Siddhartha Art Gallery’s current exhibition hosts two completely different kinds of expressions: one is introspective and seeks to express feelings, while another is a visual exploration of social change.
On the ground floor are the paintings and installations by Manish Lal Shrestha, titled ‘Shirani – The Headrest’. Frightened, scared eyes look out from white backgrounds — some heads wrapped in snakes, some protected by helmets. Obviously this head on a pillow is trying to sleep, but we see that it is unable to do so, tossed and turned by a sea of stormy thoughts.
Once you realise that Shrestha is trying to deal with the loss of his mother nearly a year ago, the paintings make sense. “They represent my spiritual inquiry. Shirani is a symbol of contentment. And through it I question pain in the relentless journey of life, and the fragmentary sense of comfort that the sense of touch provides,” Shrestha explains.
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The artist uses only black and white because colours are banned during the mourning period. However, there is a colourful button in the little silk pillows floating in the air, signifying memories of his mother. Shrestha questions traditions, wondering why our rituals are so restrictive.
Upstairs at the gallery, Bidhata KC looks at it all from the outside. Her work is all about society’s visual elements: landscape, architecture, and decorations of Mustang. Known as a centre of Nepal’s trans-Himalayan heritage, KC documents how it is all changing with modernity. Above a wall full of ancient scriptures, modern signboards jostle for space: a German Bakery here and a Yak Donald’s there. Mud walls that carry hundreds of years of history and culture are repaired in cement.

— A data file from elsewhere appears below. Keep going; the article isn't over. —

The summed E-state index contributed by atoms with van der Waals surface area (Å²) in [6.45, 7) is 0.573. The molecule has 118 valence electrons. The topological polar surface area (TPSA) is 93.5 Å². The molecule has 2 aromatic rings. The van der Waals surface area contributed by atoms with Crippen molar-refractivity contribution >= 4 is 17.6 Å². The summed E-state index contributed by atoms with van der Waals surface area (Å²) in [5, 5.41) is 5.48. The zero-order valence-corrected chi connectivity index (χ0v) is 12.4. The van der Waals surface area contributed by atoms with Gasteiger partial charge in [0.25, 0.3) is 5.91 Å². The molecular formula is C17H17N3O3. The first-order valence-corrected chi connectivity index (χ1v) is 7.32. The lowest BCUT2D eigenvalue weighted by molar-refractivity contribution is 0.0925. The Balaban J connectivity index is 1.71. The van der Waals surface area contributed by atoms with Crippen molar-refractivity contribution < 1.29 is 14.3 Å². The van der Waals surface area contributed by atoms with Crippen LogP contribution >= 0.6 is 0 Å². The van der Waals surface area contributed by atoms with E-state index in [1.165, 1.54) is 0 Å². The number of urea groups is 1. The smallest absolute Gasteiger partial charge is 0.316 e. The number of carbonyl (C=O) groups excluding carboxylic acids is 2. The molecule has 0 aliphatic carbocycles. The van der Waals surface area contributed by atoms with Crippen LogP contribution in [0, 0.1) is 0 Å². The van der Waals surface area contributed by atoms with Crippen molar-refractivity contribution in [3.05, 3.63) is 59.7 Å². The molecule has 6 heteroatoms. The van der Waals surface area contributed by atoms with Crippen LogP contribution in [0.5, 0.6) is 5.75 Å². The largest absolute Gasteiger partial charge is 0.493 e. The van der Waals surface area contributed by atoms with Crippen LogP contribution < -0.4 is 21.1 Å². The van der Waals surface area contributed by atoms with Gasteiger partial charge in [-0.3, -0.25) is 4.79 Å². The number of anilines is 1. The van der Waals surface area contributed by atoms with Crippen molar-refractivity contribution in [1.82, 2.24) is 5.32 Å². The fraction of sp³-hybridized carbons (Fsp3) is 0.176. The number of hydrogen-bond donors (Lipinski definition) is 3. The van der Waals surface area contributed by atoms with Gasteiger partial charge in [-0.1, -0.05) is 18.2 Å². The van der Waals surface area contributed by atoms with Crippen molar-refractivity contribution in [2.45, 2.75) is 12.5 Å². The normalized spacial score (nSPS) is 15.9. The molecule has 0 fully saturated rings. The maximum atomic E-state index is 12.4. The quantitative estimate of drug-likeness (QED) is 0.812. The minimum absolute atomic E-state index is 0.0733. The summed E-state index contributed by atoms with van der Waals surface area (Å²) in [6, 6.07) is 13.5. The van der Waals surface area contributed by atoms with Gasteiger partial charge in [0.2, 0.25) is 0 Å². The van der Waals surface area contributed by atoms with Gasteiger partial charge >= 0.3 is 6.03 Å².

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KC’s paintings are rendered in wistful shades of yellow, reminiscent of faded old pages, or of wind-blown sand. They are reminders of a forgotten time, rapidly replaced by the glare of a globalised world.
“I am trying to show my concern for our disappearing culture and heritage,” says KC. “When I went to Mustang a few years ago, I saw that instead of a traditional parasol, a plastic pink umbrella was held over the king’s head. Our heritage is our identity, and we should preserve it even while we adapt to modernity,” KC says.
While Shrestha and KC’s internal and external worlds complement each other, a visitor can be overwhelmed with the intensity of emotion. This is one exhibition you might want to spend some time in, rather than popping in at lunch break.
Shifting Values – Expectations vs Reality & Sirani -The Headrest
Siddhartha Art Gallery
Till 24 Oct
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